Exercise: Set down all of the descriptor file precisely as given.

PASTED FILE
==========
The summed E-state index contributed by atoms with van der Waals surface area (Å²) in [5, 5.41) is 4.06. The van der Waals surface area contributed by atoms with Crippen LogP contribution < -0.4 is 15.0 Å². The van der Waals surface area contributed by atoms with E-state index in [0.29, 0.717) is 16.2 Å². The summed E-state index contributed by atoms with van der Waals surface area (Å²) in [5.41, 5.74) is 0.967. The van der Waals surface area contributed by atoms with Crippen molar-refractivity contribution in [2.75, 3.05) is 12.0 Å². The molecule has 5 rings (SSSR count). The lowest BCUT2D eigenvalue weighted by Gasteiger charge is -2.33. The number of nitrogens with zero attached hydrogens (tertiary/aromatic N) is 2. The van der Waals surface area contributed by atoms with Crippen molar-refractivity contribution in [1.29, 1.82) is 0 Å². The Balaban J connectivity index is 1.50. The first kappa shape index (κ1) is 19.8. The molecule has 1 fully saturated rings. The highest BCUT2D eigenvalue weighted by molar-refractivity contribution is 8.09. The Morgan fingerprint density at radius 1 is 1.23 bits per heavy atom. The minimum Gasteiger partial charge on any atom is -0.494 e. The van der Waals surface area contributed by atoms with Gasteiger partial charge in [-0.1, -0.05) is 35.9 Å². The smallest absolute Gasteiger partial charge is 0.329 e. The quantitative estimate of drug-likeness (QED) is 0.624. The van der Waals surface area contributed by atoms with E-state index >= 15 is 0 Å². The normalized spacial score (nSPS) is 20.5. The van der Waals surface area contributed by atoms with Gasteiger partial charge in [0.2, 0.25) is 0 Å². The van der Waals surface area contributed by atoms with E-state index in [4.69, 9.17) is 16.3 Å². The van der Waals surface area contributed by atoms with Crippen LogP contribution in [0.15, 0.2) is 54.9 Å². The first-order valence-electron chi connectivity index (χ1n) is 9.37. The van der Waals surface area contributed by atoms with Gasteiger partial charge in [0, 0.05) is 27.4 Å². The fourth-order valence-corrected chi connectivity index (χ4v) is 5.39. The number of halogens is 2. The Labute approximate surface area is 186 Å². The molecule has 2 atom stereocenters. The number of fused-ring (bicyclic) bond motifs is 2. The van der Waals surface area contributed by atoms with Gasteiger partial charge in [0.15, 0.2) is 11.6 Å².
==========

The summed E-state index contributed by atoms with van der Waals surface area (Å²) in [5, 5.41) is 4.06. The van der Waals surface area contributed by atoms with Crippen LogP contribution < -0.4 is 15.0 Å². The van der Waals surface area contributed by atoms with E-state index in [0.29, 0.717) is 16.2 Å². The summed E-state index contributed by atoms with van der Waals surface area (Å²) in [5.41, 5.74) is 0.967. The van der Waals surface area contributed by atoms with Crippen molar-refractivity contribution in [2.75, 3.05) is 12.0 Å². The molecule has 5 rings (SSSR count). The lowest BCUT2D eigenvalue weighted by Gasteiger charge is -2.33. The number of nitrogens with zero attached hydrogens (tertiary/aromatic N) is 2. The van der Waals surface area contributed by atoms with Crippen molar-refractivity contribution in [1.29, 1.82) is 0 Å². The Balaban J connectivity index is 1.50. The first kappa shape index (κ1) is 19.8. The molecule has 1 fully saturated rings. The highest BCUT2D eigenvalue weighted by molar-refractivity contribution is 8.09. The Morgan fingerprint density at radius 1 is 1.23 bits per heavy atom. The minimum Gasteiger partial charge on any atom is -0.494 e. The van der Waals surface area contributed by atoms with Gasteiger partial charge in [-0.1, -0.05) is 35.9 Å². The smallest absolute Gasteiger partial charge is 0.329 e. The quantitative estimate of drug-likeness (QED) is 0.624. The van der Waals surface area contributed by atoms with E-state index >= 15 is 0 Å². The normalized spacial score (nSPS) is 20.5. The van der Waals surface area contributed by atoms with Gasteiger partial charge in [0.2, 0.25) is 0 Å². The van der Waals surface area contributed by atoms with E-state index in [4.69, 9.17) is 16.3 Å². The van der Waals surface area contributed by atoms with Crippen LogP contribution in [0.15, 0.2) is 54.9 Å². The first-order valence-electron chi connectivity index (χ1n) is 9.37. The van der Waals surface area contributed by atoms with Gasteiger partial charge in [0, 0.05) is 27.4 Å². The fourth-order valence-corrected chi connectivity index (χ4v) is 5.39. The number of halogens is 2. The Labute approximate surface area is 186 Å². The molecule has 2 atom stereocenters. The number of fused-ring (bicyclic) bond motifs is 2. The van der Waals surface area contributed by atoms with Gasteiger partial charge in [0.15, 0.2) is 11.6 Å².